Once the flow stops I start turning the screw and pressing for real.   When the container is half full it is taken to the filtering department (wifes job). Here two bottles at a time are filled with the un filtered oil by placing a funnel lined with good quality kitchen paper as the filter.  Next the oil is scooped off the top of the ‘sludge’ and poured into the filters where it drips through as clear golden olive oil.

The ‘sludge’ that is left is mainly water and residue  so the water gets siphoned off and any oil that’s left is added to the filtering system. The resulting sludge is then taken to the garden and emptied.

So that’s how we do it up here Bosc style:

​Back to the picking

We have picked the tree next to the house but I am afraid one of the trunks will have to be cut as you can see it is leaning over and although its been like this for years it does not look like it can last much longer… so cutting back part of the trunk will stop it from eventually coming down.

  

        

Now these photos show the tree at the top of the drive which has not been touched for years as you can see. We picked it yes but Carol would not allow me up there with a chainsaw (wonder why???) So whilst she was out the other day I got ladders and hand saw and began. Didnt stop me being told off for not waiting till she got back (it’s a long drop to the next terrace) but I was fine so whilst she picked the lopped branches (guess who’s chair this is!!) I tackled the other side of the tree. With the result that only those branches you can see are left but until the wind drops off (as fronts go through it gets windy here) they can wait. We have 2ltrs of oil so far from these two trees with another pressing in progress and we are starting on the field today – yes ladders, saws and stuff will be used. We tend to prune as we go for obvious reasons and it works for us.

Now it may not seem very productive (lots of oil) but we normally get at least 6 months oil, this year we are hoping for a bit more plus it keeps us fit and the end result is our own oil made with our own hands and a little Heath Robinson thrown in.  Oh and as you can see from this picture oil does freeze, yep it gets that cold up here. But I siphoned the water which was underneath this and the oil was nice and clean so there was not much waste after the two filtering.  We ended up with 5.5 ltrs enough table oil for the year.

So from two happy old pickers its good by till next year.

 

(c) Michael Douglas Bosc  – Author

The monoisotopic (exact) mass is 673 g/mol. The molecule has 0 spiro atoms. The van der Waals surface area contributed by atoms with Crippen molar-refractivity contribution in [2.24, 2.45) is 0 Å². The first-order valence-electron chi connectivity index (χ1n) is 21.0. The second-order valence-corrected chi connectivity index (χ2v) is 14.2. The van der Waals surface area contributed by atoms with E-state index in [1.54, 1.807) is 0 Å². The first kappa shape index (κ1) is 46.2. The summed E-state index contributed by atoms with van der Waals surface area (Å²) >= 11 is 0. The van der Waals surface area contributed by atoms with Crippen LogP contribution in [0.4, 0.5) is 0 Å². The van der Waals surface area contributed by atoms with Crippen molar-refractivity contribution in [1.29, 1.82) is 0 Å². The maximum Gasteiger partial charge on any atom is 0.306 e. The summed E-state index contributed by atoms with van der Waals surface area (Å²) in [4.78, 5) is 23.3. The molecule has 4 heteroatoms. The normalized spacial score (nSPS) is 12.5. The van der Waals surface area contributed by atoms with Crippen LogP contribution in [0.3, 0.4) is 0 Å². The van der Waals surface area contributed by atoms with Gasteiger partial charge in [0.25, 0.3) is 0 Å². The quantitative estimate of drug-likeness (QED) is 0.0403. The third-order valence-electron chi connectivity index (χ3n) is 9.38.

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Wishing all my fellow writers, followers and friends a Merry Christmas and  Happy and Peaceful New year.  May it be filled with cheer and good writing.

Well the first part of Christmas here has passed, now comes New Year then the Three Kings. All of which means the Christmas decorations are still up and the festivities continue.  So I thought you might like to see the lights in town.

The Lights in Town

The effect is a very pretty display, but as always there was a sting in the tail. When I arrived to take the photos it was late at night which was what I wanted as I thought there would be less traffic.  Wrong!! the moment I got the camera out the world and its mother turned up headlights blazing so these are the best ones I hope you enjoy.

The Car Light ones….

                                                         

And here comes the rest:-

These are the lights that wander round our local town. All over there are villages and towns decked out and they stay like this until the 8th of January, then as if by magic, they are gone, not to be seen until next Christmas.  Catalunia may be having problems but the spirit of Christmas is kept going strong.

BON NADAL i FELIC NOU ANY     Soc Michael Douglas Bosc – Author

 

 

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Example of Computer Hooked

                                                                         Computer Hooked – Me??

I know when I have had enough of the computer because I say so, usually after I have been trying to find some information. My immortal words are “sod it that’s enough dam computers.” It’s around this stage the call of the sea gets me so after a good old winge and a cuppa I have a re-think kiss my wife grab the keys and we drive to the beach.

Some of our best ideas have come from these drives. Got a problem we cant get the answer to, we get in the car and head for the coast. Usually by the time we arrive ideas are flowing and often a solution has been found, and I can have a relaxing swim quite possible I’ll get one today thanks to Kindle….

Writing Frustration